After we found this intimate image of blossoms by Maria Robledo, we came across this extraordinary passage from Michael Pollan’s The Botany of Desire: A Plant’s-Eye View of the World. He describes what we are seeing when we look deep into the blossom of a flower. It has deepened our view mightily of even the most ordinary deli flower…

We did very well by the flower. There were, of course, the pleasures to the senses, the sustenance of their fruit and seeds, and the vast store of new metaphor. But we gazed even farther into the blossom of a flower and found something more: the crucible of beauty, if not art, and maybe even a glimpse into the meaning of life. For look into a flower, and what do you see? Into the very heart of nature’s double nature—that is, the contending energies of creation and dissolution, the spiring toward complex form and the tidal pull away from it. Apollo and Dionysus were names the Greeks gave to these two faces of nature, and nowhere in nature is their context as plain or as poignant as it is in the beauty of a flower and its rapid passing. There, the achievement of order against all odds and its blithe abandonment. There, the perfection of art and the blind flux of nature. There, somehow, both transcendence and necessity. Could that be it—right there, in a flower—the meaning of life?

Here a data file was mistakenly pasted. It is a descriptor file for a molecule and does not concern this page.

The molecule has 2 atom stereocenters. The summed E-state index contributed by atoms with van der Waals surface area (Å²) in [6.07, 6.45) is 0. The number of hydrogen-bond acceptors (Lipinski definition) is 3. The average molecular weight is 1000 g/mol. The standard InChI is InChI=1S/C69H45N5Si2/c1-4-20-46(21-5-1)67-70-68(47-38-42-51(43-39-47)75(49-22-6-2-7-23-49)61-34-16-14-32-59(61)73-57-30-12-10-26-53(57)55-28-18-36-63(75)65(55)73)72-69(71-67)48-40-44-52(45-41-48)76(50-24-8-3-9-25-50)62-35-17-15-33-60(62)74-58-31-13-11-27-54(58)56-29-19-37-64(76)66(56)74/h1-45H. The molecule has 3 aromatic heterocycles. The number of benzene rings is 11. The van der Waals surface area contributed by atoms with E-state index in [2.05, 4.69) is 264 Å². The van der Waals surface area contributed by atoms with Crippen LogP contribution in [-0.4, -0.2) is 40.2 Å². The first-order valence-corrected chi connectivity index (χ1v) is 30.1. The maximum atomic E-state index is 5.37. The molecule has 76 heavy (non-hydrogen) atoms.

The Botany of Desire Cover


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